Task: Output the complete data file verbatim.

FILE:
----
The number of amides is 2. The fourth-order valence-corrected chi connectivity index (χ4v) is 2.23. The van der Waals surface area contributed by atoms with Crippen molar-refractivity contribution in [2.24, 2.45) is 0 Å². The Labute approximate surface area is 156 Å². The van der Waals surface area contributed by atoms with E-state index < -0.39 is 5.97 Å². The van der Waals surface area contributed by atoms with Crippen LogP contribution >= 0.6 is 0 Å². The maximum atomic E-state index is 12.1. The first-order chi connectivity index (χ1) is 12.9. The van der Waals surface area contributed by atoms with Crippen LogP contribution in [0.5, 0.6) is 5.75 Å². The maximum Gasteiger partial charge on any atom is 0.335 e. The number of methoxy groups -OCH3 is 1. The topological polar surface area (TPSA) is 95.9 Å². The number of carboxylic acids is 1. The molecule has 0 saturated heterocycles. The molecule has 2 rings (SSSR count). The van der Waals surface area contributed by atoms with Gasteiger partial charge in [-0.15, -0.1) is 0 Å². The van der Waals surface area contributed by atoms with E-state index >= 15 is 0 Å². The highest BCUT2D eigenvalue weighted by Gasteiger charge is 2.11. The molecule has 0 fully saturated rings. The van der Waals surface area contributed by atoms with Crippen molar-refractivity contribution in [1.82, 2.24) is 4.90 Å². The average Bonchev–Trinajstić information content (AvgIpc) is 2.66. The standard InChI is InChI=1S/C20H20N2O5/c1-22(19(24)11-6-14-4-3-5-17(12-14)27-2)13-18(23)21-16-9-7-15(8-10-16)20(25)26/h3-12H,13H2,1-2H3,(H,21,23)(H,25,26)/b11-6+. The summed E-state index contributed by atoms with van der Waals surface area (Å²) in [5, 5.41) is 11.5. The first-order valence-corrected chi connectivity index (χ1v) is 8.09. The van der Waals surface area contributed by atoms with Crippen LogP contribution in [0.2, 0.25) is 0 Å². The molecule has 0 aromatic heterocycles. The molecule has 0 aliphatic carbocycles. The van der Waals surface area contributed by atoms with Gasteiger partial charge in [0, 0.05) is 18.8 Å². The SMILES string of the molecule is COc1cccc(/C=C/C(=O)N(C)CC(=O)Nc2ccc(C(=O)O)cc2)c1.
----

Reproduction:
The number of amides is 2. The fourth-order valence-corrected chi connectivity index (χ4v) is 2.23. The van der Waals surface area contributed by atoms with Crippen molar-refractivity contribution in [2.24, 2.45) is 0 Å². The Labute approximate surface area is 156 Å². The van der Waals surface area contributed by atoms with E-state index < -0.39 is 5.97 Å². The van der Waals surface area contributed by atoms with Crippen LogP contribution >= 0.6 is 0 Å². The maximum atomic E-state index is 12.1. The first-order chi connectivity index (χ1) is 12.9. The van der Waals surface area contributed by atoms with Crippen LogP contribution in [0.5, 0.6) is 5.75 Å². The maximum Gasteiger partial charge on any atom is 0.335 e. The number of methoxy groups -OCH3 is 1. The topological polar surface area (TPSA) is 95.9 Å². The number of carboxylic acids is 1. The molecule has 0 saturated heterocycles. The molecule has 2 rings (SSSR count). The van der Waals surface area contributed by atoms with Gasteiger partial charge in [-0.15, -0.1) is 0 Å². The van der Waals surface area contributed by atoms with E-state index >= 15 is 0 Å². The highest BCUT2D eigenvalue weighted by Gasteiger charge is 2.11. The molecule has 0 fully saturated rings. The van der Waals surface area contributed by atoms with Crippen molar-refractivity contribution in [1.82, 2.24) is 4.90 Å². The average Bonchev–Trinajstić information content (AvgIpc) is 2.66. The standard InChI is InChI=1S/C20H20N2O5/c1-22(19(24)11-6-14-4-3-5-17(12-14)27-2)13-18(23)21-16-9-7-15(8-10-16)20(25)26/h3-12H,13H2,1-2H3,(H,21,23)(H,25,26)/b11-6+. The summed E-state index contributed by atoms with van der Waals surface area (Å²) in [5, 5.41) is 11.5. The first-order valence-corrected chi connectivity index (χ1v) is 8.09. The van der Waals surface area contributed by atoms with Crippen LogP contribution in [0.2, 0.25) is 0 Å². The molecule has 0 aromatic heterocycles. The molecule has 0 aliphatic carbocycles. The van der Waals surface area contributed by atoms with Gasteiger partial charge in [0, 0.05) is 18.8 Å². The SMILES string of the molecule is COc1cccc(/C=C/C(=O)N(C)CC(=O)Nc2ccc(C(=O)O)cc2)c1.